Yet when he arrived at the Grillparzer Prize ceremony, he went literally unrecognized: “I walked up and down the entrance hall of the Academy several times with my aunt, but nobody took even the slightest notice of us.” So Bernhard and the woman he calls his aunt—actually his life partner, Hedwig Stavianicek, who was thirty-seven years his senior—decided to simply seat themselves in the middle of the auditorium. Eventually, after much commotion on the dais, someone recognized him in “the tenth or eleventh row,” and a functionary came to tell him to move up to the first row.
But Bernard was not so easily placated: “Naturally I will only go into the first row if President Hunger has requested me personally to do so, it goes without saying only if President Hunger is inviting me personally to do so.” At last, the president of the Academy inched down the crowded row to make a personal plea. When he finally received the award, Bernhard was chagrined to learn that it had no money attached. To add insult to injury, the award certificate was “of a tastelessness, like every other award certificate I have ever received, that was beyond comparison.”
That sentence, with its self-canceling hyperbole—Bernhard says the certificate is beyond comparison, even while comparing it to other certificates—poses in miniature the question raised by My Prizes, and indeed by Bernhard’s work as a whole. Are we supposed to laugh at Bernhard’s histrionics, his exaggerations, his choleric attitudinizing? Or is all this meant quite sincerely, as Bernhard’s appropriate reaction to a country, and a universe, he finds abysmal and absurd? Did Bernhard act unreasonably in refusing to make himself known at the Grillparzer Prize ceremony, or does the blame lie with the Austrian cultural establishment, as he suggests: “I’m not going to go and meet them, I thought, just as (in the deepest sense of the word) they didn’t meet me”?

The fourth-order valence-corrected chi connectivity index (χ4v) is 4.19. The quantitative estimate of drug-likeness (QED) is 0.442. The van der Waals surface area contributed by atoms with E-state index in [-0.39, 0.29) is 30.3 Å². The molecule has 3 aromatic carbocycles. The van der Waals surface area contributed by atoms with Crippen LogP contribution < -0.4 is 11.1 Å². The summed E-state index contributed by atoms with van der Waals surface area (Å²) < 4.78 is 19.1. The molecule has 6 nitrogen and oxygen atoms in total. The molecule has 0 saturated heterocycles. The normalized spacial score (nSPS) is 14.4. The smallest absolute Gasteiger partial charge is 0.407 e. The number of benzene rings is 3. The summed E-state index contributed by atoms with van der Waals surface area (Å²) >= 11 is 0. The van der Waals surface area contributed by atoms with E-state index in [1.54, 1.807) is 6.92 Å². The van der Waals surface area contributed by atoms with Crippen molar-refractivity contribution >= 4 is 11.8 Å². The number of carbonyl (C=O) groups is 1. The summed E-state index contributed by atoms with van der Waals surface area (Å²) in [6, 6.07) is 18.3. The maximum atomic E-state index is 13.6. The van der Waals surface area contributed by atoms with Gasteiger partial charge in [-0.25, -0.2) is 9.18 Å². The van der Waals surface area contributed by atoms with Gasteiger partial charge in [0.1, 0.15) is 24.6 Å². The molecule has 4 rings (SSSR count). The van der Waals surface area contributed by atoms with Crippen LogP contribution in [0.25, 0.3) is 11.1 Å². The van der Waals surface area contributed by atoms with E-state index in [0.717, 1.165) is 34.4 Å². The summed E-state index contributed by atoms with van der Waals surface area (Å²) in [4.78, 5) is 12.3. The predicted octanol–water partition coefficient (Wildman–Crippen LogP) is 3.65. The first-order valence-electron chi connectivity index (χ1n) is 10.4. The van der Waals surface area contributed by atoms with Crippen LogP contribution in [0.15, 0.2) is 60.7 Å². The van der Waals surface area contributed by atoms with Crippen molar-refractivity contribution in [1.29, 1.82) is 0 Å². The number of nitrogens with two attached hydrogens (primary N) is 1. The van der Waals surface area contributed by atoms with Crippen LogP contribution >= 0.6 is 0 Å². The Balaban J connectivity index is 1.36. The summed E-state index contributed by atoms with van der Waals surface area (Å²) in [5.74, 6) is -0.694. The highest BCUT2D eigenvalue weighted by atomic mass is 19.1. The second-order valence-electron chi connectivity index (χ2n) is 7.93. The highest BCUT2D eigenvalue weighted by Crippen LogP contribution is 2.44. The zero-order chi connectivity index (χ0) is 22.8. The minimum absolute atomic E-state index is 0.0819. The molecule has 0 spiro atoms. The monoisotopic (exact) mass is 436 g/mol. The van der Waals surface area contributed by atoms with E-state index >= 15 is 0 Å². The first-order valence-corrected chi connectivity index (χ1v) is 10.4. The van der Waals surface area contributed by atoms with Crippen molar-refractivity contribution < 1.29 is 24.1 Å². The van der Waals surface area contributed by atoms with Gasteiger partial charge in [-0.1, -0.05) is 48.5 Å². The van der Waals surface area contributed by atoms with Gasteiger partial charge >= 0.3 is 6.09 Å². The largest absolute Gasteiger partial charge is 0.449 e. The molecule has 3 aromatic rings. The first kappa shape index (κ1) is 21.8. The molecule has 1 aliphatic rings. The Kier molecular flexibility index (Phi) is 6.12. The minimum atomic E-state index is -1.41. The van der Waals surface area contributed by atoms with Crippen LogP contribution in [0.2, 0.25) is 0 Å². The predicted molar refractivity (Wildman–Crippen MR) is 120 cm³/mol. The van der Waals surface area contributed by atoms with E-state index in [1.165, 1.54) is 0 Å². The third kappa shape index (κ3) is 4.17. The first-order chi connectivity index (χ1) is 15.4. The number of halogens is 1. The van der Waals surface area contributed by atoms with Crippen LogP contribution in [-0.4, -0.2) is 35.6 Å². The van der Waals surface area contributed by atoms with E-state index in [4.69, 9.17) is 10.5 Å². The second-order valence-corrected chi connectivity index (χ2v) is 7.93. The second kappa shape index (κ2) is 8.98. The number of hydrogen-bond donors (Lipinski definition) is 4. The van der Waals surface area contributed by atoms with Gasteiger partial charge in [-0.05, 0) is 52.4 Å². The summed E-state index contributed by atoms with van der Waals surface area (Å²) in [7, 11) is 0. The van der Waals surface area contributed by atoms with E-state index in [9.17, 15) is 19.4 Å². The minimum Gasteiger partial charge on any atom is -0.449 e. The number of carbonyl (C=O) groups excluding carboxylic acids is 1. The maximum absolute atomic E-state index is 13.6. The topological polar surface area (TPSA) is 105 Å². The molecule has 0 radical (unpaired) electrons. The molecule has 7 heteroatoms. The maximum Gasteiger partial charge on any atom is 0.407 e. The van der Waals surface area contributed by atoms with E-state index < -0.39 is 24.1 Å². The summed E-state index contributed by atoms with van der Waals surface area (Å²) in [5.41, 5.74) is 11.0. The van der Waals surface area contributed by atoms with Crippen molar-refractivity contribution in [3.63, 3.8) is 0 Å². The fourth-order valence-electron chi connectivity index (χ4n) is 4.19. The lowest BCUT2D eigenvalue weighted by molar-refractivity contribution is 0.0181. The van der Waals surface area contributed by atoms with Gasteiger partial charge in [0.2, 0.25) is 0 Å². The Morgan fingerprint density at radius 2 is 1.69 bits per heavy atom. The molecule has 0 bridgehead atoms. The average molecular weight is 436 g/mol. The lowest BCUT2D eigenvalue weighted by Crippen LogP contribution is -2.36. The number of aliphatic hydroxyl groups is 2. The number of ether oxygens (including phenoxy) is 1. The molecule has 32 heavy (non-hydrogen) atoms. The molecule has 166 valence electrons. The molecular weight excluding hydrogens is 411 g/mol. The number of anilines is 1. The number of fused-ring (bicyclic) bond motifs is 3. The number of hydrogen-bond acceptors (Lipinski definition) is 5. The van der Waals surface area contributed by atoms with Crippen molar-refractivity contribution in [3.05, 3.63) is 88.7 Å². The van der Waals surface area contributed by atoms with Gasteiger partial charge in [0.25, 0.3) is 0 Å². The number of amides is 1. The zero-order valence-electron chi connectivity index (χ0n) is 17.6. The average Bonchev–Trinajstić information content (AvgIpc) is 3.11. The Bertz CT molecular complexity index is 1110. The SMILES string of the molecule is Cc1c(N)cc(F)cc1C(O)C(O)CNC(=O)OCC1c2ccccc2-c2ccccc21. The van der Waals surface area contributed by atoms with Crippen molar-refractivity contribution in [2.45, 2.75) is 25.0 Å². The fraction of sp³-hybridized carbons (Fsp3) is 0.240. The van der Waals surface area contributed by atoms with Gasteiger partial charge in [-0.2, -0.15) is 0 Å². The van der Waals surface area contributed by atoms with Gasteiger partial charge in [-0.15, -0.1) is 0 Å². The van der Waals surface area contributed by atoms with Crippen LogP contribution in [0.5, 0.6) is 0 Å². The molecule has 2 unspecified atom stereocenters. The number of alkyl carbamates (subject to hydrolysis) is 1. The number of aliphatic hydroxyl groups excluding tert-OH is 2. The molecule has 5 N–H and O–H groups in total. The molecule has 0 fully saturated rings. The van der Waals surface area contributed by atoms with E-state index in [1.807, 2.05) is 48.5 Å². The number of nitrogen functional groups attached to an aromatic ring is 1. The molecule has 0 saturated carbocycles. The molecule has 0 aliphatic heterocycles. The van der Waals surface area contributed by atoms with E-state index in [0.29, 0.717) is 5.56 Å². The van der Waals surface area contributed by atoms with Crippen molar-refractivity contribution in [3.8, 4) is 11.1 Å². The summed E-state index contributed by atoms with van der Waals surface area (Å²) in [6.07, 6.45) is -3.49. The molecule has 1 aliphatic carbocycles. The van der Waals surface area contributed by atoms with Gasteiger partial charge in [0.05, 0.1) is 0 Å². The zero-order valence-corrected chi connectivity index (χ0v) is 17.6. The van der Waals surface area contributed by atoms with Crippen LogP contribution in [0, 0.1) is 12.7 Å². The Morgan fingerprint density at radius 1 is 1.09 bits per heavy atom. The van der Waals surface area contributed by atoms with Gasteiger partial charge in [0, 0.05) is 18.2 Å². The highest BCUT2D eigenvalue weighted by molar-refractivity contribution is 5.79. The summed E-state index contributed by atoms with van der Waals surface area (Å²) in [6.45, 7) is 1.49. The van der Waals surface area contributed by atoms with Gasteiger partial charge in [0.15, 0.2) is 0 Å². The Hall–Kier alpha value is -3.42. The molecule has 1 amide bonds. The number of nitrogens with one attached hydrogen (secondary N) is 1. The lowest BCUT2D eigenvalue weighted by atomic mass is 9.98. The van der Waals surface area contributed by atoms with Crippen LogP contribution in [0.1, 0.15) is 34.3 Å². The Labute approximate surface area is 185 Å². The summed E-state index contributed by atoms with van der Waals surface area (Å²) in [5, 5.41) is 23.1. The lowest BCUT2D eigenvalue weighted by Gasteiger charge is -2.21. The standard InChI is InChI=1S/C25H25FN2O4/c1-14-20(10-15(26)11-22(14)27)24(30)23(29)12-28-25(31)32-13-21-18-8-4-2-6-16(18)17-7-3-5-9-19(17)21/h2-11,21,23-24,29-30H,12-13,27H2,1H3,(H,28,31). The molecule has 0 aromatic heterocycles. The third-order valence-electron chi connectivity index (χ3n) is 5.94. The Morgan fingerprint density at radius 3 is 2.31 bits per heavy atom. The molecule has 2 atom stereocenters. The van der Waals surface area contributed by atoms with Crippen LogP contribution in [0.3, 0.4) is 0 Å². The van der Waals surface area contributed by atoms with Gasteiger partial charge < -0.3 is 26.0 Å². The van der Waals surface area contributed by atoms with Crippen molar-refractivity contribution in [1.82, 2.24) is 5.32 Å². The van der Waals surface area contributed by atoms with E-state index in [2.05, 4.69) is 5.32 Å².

Reading My Prizes, the suspicion grows that Bernhard must have been secretly thrilled when he went ungreeted at the ceremony. It spared him the necessity of contriving to be rebuffed, as he famously did at the Austrian State Prize ceremony in 1967. This is the subject of the best piece in the book, thanks to the comic slow burn of Bernhard’s resentment at being awarded only the “small” prize—given for a single book, usually to young writers—rather than the “large” prize, given for a writer’s whole body of work. “What possibly had really been dreamed up by idiots as an honor, to me, the more I thought about it, was a despicable act,” he fumes, “a beheading would be putting it too strongly but even today I feel the best description of it is a despicable act.” Actually, he’s no more enthusiastic about the large prize: “When people asked me who had already won this so-called Big State Prize” (one of Bernhard’s favorite techniques is to add a skeptical “so-called” to perfectly ordinary words),